On California Victory, CardFellow Quotes CardX CEO
"Jonathan Razi, Founder and CEO of payment processing company CardX and graduate of Harvard Law School, explains, 'The Ninth Circuit decision means that the California surcharge ban is unconstitutional as applied to these plaintiffs and the specific pricing practice they're looking to employ: a single sticker price with a percentage fee added when customers choose credit cards.'
Razi clarifies that the ruling does not apply to pricing that was not included in this case, such as dual-sticker pricing. But businesses that want to use the same single-sticker pricing that was challenged in this case would be able to do so in order to clearly communicate the cost of accepting credit cards. 'Part of what we see in this decision's set of facts, which any solution that complies with the card brand rules would do, is using signage to adequately disclose the credit card surcharge. In fact, a major interest behind this First Amendment challenge is that these merchants want to communicate very clearly about the high cost of credit card acceptance. If another merchant strayed from making these clear disclosures, and instead misled or surprised customers, then they may face a legitimate enforcement of the California law.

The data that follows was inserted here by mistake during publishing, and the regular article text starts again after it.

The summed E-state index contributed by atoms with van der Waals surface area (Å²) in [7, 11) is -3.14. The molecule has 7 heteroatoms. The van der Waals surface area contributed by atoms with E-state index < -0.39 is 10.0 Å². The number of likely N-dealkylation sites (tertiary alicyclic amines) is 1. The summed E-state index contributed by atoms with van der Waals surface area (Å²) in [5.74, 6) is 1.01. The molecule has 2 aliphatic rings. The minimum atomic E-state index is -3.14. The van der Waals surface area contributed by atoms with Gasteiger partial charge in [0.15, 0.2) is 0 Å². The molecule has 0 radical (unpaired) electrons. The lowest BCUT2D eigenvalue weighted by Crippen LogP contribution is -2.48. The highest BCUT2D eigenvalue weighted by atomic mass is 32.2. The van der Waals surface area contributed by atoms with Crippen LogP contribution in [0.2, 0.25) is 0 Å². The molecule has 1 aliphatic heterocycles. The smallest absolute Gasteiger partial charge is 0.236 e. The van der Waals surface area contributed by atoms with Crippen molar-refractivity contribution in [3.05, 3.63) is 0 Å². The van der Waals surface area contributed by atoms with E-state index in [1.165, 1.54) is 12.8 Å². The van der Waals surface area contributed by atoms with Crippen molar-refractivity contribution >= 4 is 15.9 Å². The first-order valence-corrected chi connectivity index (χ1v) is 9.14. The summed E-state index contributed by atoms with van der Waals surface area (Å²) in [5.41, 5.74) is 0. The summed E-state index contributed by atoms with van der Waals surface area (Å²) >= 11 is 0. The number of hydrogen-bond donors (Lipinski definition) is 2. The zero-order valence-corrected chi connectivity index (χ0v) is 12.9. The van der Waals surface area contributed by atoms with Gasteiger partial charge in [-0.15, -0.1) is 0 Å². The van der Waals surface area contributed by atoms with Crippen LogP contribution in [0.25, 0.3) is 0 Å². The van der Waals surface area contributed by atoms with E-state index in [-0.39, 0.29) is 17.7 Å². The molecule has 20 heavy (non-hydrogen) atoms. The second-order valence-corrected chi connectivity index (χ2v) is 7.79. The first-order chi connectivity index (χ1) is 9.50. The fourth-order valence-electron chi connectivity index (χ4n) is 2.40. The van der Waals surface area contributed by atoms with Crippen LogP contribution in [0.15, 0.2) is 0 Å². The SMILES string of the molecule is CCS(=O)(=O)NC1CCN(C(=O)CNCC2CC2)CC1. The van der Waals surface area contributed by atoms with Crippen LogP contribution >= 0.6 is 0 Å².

To California merchants, we're saying that, if your pricing plan matches what these plaintiffs are doing, then this decision is authoritative and controlling.'
CardX and other processors that offer automatic surcharging in states where permitted can now serve businesses in California. Razi explains, 'Under this authoritative, controlling precedent, we're now serving all California merchants that seek the single-sticker pricing model—which, in real-world terms, would be quoted as, "$10, with a 3.5% surcharge for credit."'"